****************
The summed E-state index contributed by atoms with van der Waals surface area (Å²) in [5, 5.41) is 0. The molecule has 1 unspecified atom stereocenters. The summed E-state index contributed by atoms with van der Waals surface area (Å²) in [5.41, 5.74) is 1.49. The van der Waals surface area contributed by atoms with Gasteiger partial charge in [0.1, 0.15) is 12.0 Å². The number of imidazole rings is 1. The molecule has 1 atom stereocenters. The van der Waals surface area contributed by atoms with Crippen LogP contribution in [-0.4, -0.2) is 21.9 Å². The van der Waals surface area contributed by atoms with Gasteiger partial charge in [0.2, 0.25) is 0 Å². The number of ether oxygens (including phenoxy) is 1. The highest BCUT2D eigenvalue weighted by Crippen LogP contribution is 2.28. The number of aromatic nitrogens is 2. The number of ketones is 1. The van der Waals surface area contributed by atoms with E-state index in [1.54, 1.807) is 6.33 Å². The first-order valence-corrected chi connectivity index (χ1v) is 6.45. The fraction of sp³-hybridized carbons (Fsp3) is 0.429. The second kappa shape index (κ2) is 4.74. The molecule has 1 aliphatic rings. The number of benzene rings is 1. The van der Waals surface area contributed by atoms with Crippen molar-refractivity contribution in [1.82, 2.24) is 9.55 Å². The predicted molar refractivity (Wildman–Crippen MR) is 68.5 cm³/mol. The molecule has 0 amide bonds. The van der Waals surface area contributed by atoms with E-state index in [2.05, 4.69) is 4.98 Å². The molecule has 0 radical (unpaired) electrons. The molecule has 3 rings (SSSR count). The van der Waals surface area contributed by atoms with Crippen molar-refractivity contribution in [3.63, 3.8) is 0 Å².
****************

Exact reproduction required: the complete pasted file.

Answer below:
The summed E-state index contributed by atoms with van der Waals surface area (Å²) in [5, 5.41) is 0. The molecule has 1 unspecified atom stereocenters. The summed E-state index contributed by atoms with van der Waals surface area (Å²) in [5.41, 5.74) is 1.49. The van der Waals surface area contributed by atoms with Gasteiger partial charge in [0.1, 0.15) is 12.0 Å². The number of imidazole rings is 1. The molecule has 1 atom stereocenters. The van der Waals surface area contributed by atoms with Crippen LogP contribution in [-0.4, -0.2) is 21.9 Å². The van der Waals surface area contributed by atoms with Gasteiger partial charge in [0.2, 0.25) is 0 Å². The number of ether oxygens (including phenoxy) is 1. The highest BCUT2D eigenvalue weighted by Crippen LogP contribution is 2.28. The number of aromatic nitrogens is 2. The number of ketones is 1. The van der Waals surface area contributed by atoms with E-state index in [1.54, 1.807) is 6.33 Å². The first-order valence-corrected chi connectivity index (χ1v) is 6.45. The fraction of sp³-hybridized carbons (Fsp3) is 0.429. The second kappa shape index (κ2) is 4.74. The molecule has 1 aliphatic rings. The number of benzene rings is 1. The van der Waals surface area contributed by atoms with Crippen molar-refractivity contribution in [1.82, 2.24) is 9.55 Å². The predicted molar refractivity (Wildman–Crippen MR) is 68.5 cm³/mol. The molecule has 0 amide bonds. The van der Waals surface area contributed by atoms with E-state index in [2.05, 4.69) is 4.98 Å². The molecule has 0 radical (unpaired) electrons. The molecule has 3 rings (SSSR count). The van der Waals surface area contributed by atoms with Crippen molar-refractivity contribution in [3.63, 3.8) is 0 Å².